Four balls. Two parades. 9,698 images. Portraits, publicity images, newspapers images, proof albums, coffee table books, etc., etc., etc.
Even though it’s only the Sunday before Mardi Gras, the activity is over for us. Now comes the rest of the editing, retouching and album design.
Mardi Gras starts early for us; we started shooting in December. But it never really feels like Mardi Gras until we go to Greenbriar and celebrate with Ms. Frances. This year marks her 107th Mardi Gras.
This year was also the first year we photographed Slidellians. We had a great time at the ball, and we think they’ll really like the images we got. The Chief of Police in a powdered wig was the highlight of the ball.
Happy Mardi Gras, everyone. We’ll be here on Tuesday, working on all these images.
Last night, we photographed the Mardi Gras Ball at the Greenbriar Community Care Center, where many of our senior citizens live. This was a very special event for a lot of them — the King said, “This is the happiest night of my life!”
The “floats” were decorated cardboard boxes that rested on the wheelchairs, and all the walkers had strings of beads handing from every side. The staff of Greenbriar spared no effort in creating a festive atmosphere.
I really enjoy working an event where people are relaxed and having fun.
Our favorite band, the Bayou Liberty Jazz Band, was on hand to provide music. We were expecting 2-4 inches of snow (we were afraid the event might be canceled!) and a short iPhone clip of their tribute to the weather is below.
The Grand Marshal, Ms. Francis, was celebrating her 104th Mardi Gras!
Last weekend, we photographed the first event of the season, the Selene Ball. This is last year’s Queen, as she greeted the Krewe.
It was a lot of work, hundreds of images and lots of fun, but the best part of the evening was dinner at Drago’s, and my introduction to charbroiled oysters.
Wow! These were amazing! They put them on the grill, slather them with parmesan cheese and garlic butter, and let the fire blaze up over them.
We sat at the oyster bar and watched the fire blazing and oyster shucking. The sizzle of the oysters and the smell of garlic butter was enough to almost make me drool. The cook gave us one to try, and we immediately ordered a dozen (and could have eaten many more).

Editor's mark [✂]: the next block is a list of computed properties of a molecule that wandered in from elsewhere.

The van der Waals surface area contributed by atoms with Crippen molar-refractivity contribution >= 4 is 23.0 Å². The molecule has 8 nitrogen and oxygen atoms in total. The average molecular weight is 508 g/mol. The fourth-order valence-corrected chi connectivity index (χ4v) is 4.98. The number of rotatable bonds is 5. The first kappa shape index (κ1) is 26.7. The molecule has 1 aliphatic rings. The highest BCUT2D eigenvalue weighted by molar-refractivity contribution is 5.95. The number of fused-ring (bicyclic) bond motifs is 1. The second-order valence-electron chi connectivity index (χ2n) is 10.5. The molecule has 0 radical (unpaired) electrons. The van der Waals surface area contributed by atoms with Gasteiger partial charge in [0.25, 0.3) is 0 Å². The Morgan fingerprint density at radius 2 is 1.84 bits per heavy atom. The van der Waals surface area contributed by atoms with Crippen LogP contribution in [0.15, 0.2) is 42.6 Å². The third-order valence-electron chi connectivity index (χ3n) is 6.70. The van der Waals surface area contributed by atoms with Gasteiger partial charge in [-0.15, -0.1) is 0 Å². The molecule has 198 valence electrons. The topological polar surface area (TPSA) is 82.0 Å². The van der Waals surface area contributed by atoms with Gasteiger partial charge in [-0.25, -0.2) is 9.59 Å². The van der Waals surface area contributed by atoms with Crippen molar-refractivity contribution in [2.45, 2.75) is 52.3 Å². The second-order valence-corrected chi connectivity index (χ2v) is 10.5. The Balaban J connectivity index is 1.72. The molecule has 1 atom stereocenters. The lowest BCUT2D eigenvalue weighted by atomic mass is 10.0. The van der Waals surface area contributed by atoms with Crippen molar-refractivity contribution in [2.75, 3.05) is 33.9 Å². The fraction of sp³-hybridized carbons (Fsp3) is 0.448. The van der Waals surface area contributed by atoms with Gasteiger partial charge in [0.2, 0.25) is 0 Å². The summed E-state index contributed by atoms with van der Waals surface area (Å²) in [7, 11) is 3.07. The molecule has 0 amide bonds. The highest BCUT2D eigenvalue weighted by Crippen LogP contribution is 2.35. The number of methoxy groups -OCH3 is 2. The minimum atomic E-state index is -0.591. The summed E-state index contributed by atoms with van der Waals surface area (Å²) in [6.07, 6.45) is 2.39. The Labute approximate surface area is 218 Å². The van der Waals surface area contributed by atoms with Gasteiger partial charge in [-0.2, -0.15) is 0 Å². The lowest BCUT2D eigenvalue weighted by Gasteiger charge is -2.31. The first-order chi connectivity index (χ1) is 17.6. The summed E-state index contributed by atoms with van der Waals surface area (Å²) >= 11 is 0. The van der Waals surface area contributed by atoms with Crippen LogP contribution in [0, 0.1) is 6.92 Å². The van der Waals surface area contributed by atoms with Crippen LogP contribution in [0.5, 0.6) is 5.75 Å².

Of course, with such dramatic cooking techniques (fire up to the ceiling), we photoswapped the entire time we weren’t stuffing our faces.
I do a lot of photo shoots were I know the type of image I’m expected to get. Sometimes they aren’t particularly exciting, but it’s what I need to do. A customer might want a particular look, people might want a standard group photo, or a business person might want a conservative headshot. Those are all well and good (and they pay bills!), but sometimes you have to look beyond the job to maintain your creativity.
For example, I recently was assigned to photograph Mardi Gras float krewes and float heads. This is the type of image they wanted:
But while I was walking around waiting for some of the krewes to get ready (750 women + lots of booze + party atmosphere = a considerable amount of time to coordinate), I saw something unexpected:
I guess he either had a hard night the night before, or was expecting a hard night tonight. Or both. I didn’t think anyone could ever sleep on a tractor seat.
Either way, it was something unexpected, and it broke me out of the mindset that I was only there for group photos. Not only did I take this photo because it caught my interest, it made me feel more creative (by taking a photo just for me), and I began to see the group photos in a more creative light.
Things like this remind me of why I became a photographer, and why I love it so much.